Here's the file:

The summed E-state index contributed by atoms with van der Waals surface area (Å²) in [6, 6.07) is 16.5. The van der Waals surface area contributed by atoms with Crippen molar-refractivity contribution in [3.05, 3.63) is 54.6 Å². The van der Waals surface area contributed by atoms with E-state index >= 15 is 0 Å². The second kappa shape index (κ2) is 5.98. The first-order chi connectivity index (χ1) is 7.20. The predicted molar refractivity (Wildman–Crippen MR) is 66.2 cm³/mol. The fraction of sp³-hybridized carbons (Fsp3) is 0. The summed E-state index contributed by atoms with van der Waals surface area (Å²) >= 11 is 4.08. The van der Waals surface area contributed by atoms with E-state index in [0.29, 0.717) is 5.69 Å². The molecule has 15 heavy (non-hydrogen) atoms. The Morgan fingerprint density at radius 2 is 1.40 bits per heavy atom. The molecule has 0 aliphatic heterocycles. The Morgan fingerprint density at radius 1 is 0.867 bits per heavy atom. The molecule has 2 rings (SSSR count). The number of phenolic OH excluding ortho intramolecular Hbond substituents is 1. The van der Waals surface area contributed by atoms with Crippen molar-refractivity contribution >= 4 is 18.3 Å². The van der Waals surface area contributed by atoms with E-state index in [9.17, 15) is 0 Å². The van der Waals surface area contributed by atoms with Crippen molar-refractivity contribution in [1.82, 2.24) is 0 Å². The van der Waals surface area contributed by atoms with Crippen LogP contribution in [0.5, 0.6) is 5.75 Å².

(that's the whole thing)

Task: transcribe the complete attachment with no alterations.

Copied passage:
The summed E-state index contributed by atoms with van der Waals surface area (Å²) in [6, 6.07) is 16.5. The van der Waals surface area contributed by atoms with Crippen molar-refractivity contribution in [3.05, 3.63) is 54.6 Å². The van der Waals surface area contributed by atoms with E-state index >= 15 is 0 Å². The second kappa shape index (κ2) is 5.98. The first-order chi connectivity index (χ1) is 7.20. The predicted molar refractivity (Wildman–Crippen MR) is 66.2 cm³/mol. The fraction of sp³-hybridized carbons (Fsp3) is 0. The summed E-state index contributed by atoms with van der Waals surface area (Å²) >= 11 is 4.08. The van der Waals surface area contributed by atoms with E-state index in [0.29, 0.717) is 5.69 Å². The molecule has 15 heavy (non-hydrogen) atoms. The Morgan fingerprint density at radius 2 is 1.40 bits per heavy atom. The molecule has 0 aliphatic heterocycles. The Morgan fingerprint density at radius 1 is 0.867 bits per heavy atom. The molecule has 2 rings (SSSR count). The number of phenolic OH excluding ortho intramolecular Hbond substituents is 1. The van der Waals surface area contributed by atoms with Crippen molar-refractivity contribution >= 4 is 18.3 Å². The van der Waals surface area contributed by atoms with E-state index in [9.17, 15) is 0 Å². The van der Waals surface area contributed by atoms with Crippen molar-refractivity contribution in [1.82, 2.24) is 0 Å². The van der Waals surface area contributed by atoms with Crippen LogP contribution in [0.5, 0.6) is 5.75 Å².